Public Service Electric & Gas Co. (PSE&G) has always worked to provide reliable service to its 2.2 million electric and 1.8 million gas customers. In 2001, the utility’s electric delivery asset strategy department launched a project to create a computerized maintenance management system (CMMS) that would use a proactive, condition-based maintenance (CBM) approach to help predict equipment failures before they occurred.
For the past 13 years, PSE&G has seen tremendous value in the CBM program, which enables the utility to focus its efforts on performing the right maintenance at the right time.
Decision Support System
The CMMS is a decision-support system that assists in making repair, replacement and maintenance decisions for substation transformers, load tap changers (LTCs), breakers and circuit switchers, transmission overhead and underground assets, and 26-kV underground transformers and protectors. The CMMS has three main objectives:
- Enable the utility to perform the right maintenance at the right time, based on the consistent analysis of data to ensure a safe, reliable and cost-effective approach
- Centralize and correlate operational, diagnostic, maintenance, real-time sensor and nameplate/characteristics data down to the asset level
- Create condition-based and life-cycle algorithms that transform data into actionable information and use this data to drive business plans for asset replacement.
The CMMS platform consists of the PI System and software application modules from OSIsoft, a SQL server relational database, the SAP Plant Maintenance (PM) module, SAP HANA, Microsoft SharePoint 2013 and BusinessObjects XI reports. The system became operational in 2002. To date, it has allowed PSE&G to use CBM results along with the knowledge of subject-matter experts to predict potential failures. The system is estimated to have saved PSE&G more than US$50 million in maintenance and capital costs. The majority of these savings are attributed to failure avoidance on substation transformers and LTCs.
Building the Monitoring Platform
The strategy behind the CMMS is to collect and centralize data from multiple systems, transform that data into actionable information through CBM algorithms, save the results to a data warehouse, analyze the data and act on the information. The CMMS data architecture collects and centralizes real-time operational, real-time nonoperational, diagnostic, maintenance and equipment characteristic data.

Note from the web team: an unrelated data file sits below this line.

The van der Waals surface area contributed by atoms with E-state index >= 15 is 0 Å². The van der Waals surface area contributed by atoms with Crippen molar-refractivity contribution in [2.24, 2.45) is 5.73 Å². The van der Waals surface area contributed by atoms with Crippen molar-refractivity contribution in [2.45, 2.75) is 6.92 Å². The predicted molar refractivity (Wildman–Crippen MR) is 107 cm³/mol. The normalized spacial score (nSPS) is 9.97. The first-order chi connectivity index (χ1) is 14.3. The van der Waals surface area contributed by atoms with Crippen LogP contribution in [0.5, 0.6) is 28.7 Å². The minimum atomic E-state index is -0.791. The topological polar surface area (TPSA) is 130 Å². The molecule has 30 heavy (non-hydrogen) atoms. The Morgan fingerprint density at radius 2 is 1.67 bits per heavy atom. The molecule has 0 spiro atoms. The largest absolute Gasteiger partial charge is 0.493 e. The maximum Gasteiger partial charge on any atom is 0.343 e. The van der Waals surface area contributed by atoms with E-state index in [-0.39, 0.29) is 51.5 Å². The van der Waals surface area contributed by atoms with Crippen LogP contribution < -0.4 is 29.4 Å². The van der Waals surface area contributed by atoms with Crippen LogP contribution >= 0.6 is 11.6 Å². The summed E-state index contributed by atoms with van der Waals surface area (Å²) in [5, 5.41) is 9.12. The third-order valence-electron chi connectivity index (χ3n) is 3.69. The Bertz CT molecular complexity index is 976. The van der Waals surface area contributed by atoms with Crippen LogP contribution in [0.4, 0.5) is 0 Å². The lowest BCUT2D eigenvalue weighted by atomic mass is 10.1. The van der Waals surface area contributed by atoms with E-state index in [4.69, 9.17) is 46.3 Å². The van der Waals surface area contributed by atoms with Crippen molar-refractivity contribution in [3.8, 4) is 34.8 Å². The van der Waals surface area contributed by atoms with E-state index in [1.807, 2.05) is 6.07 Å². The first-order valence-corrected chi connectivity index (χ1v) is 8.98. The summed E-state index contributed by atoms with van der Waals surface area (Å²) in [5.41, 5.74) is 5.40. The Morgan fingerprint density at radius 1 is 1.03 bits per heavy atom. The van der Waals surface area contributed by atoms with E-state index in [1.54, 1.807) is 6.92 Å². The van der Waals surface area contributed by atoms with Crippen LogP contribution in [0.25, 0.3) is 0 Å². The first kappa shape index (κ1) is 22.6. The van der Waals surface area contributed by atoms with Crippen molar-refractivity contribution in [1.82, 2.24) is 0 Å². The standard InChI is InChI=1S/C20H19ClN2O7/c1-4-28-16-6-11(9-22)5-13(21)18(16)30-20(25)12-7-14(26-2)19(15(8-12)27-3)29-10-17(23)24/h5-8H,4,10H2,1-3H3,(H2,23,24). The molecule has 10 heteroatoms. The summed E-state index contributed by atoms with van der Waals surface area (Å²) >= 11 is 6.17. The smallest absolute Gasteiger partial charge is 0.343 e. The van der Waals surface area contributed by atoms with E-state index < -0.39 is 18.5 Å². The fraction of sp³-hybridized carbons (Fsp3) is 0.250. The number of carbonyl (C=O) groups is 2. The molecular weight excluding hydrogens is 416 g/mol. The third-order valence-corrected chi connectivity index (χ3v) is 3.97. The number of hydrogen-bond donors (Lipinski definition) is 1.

The PI System collects data from the transmission supervisory control and data acquisition system (SCADA), the distribution SCADA, weekly substation inspections (using the PI Manual Logger and the substation data acquisition management system [SDAMS]). SDAMS is a nonoperational data path from a PI DNP interface node to remote terminal units (RTUs) and Schweitzer Engineering Laboratories (SEL) 2414 transformer monitoring devices in the substation, bypassing the SCADA systems.
RTUs concentrate pumping plant, gas-density monitoring and beacon-light data. The SQL server relational database collects data from the SAP PM module (substation assets), DeltaX, Doble and an in-house infrared database (diagnostic test results), geographic information system (assets outside of a substation) and computer-aided dispatch (inspection results). PSE&G uses the OSIsoft PI asset framework to group assets and correlate all data down to the asset.
Using OSIsoft tools, PSE&G was able to build a CBM platform that looks at factors such as cooling performance, load performance, dissolved gas analysis tests and physical tests from comparative equipment, and rank the equipment according to the sum of the factors.
CBM is a proactive equipment maintenance capability that uses system health indications to identify and predict functional failure in advance of the event, and provide the ability to take appropriate preventive action. This approach to maintenance uses data extracted during operations and maintenance intervals to forecast the need for additional or future maintenance. It extends the concepts of predictive maintenance by using data from maintenance tests. Ideally, CBM will allow maintenance personnel to locate and resolve asset functionality issues before they escalate, thereby minimizing corrective maintenance costs and system downtime. CBM recognizes maintenance is both a technical and business process that must be managed for effective execution.
The CMMS provides the means for optimizing the maintenance of PSE&G’s assets through the use of condition-based tools. This system uses available information on equipment health by incorporating it into the maintenance decision process. Algorithms are set up to provide ranking systems for all transformers. The algorithm factors are based on the data available for each particular asset, and the factor weightings vary between voltage classes. PSE&G uses this available data to drive both condition-based action algorithms and replacement algorithms.
Data Determines Action